Problem is that the story is really not that interesting. It really isn't a very exciting murder-mystery movie to watch. It's way too slowly progressing and besides, the reason why the murder gets committed seemed quite dodgy to me. Come on, why does he kill the boy? Was he really such a big treat to him or his career? He still had his reputation in his advantage after all. Why risk so much? It above all is also a quite poorly executed murder. It's done needlessly complicated and left for too many traces at the same time. That alone is also already a real accomplishment. Yet Lt. Columbo at first doesn't pay attention to the most obvious clues as well (the pieces of glass in the hand, the tox screen, etcetera). Seriously, that's not really Columbo style, now is it.

The movie is about a movie composer, so throughout the movie we see him conducting. It's however quite annoying to see that he's never conducting to the music we hear. I'm not even a musical person but you don't have to be a musical genius to see that his conducting and the music we hear don't mix with each other. This to me was quite annoying. It also was quite annoying to hear the actual music, that obviously come straight of the tape and wasn't being played by the orchestra we see on screen all the time. Sounds nitpicking but those things simply bothered me and also prevented me from taking the entire movie and story serious as a good and professionally made one.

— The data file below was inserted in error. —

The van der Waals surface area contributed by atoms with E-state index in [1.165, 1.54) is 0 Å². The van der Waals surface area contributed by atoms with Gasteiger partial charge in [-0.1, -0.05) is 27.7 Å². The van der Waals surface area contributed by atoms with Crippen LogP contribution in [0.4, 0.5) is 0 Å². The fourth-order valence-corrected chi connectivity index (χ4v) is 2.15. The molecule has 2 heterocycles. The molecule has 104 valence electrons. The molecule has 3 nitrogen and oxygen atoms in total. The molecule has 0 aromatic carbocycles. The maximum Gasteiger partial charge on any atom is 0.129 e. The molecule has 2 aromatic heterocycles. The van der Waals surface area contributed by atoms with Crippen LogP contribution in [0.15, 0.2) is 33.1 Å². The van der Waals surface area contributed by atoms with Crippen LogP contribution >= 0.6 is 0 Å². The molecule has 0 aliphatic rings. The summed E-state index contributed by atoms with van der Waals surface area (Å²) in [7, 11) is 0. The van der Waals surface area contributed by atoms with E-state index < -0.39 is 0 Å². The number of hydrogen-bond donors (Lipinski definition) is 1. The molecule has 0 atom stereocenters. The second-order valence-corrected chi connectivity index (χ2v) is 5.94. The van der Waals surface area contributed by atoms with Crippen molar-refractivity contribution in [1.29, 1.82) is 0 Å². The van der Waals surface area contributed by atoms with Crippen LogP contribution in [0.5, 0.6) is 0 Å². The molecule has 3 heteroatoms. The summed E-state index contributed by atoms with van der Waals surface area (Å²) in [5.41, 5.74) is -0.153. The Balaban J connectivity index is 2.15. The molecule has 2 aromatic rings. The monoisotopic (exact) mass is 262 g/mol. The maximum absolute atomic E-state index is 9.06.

Peter Falk is still in good form as Lt. Columbo in this movie, despite his age. He already was well in his 70's at the time of this production. A real good and clever police man would be enjoying his pension by then. Billy Connolly is also acting nicely but I think he deserved a better script to work with. He does his very best with his character but due to the story you just never get close enough to the character. Richard Riehle also appears in the movie again, who previously starred also in the other previous Patrick McGoohan directed Columbo movie "Columbo: Ashes to Ashes", in the same role.

Not a great 21th century Columbo-entry.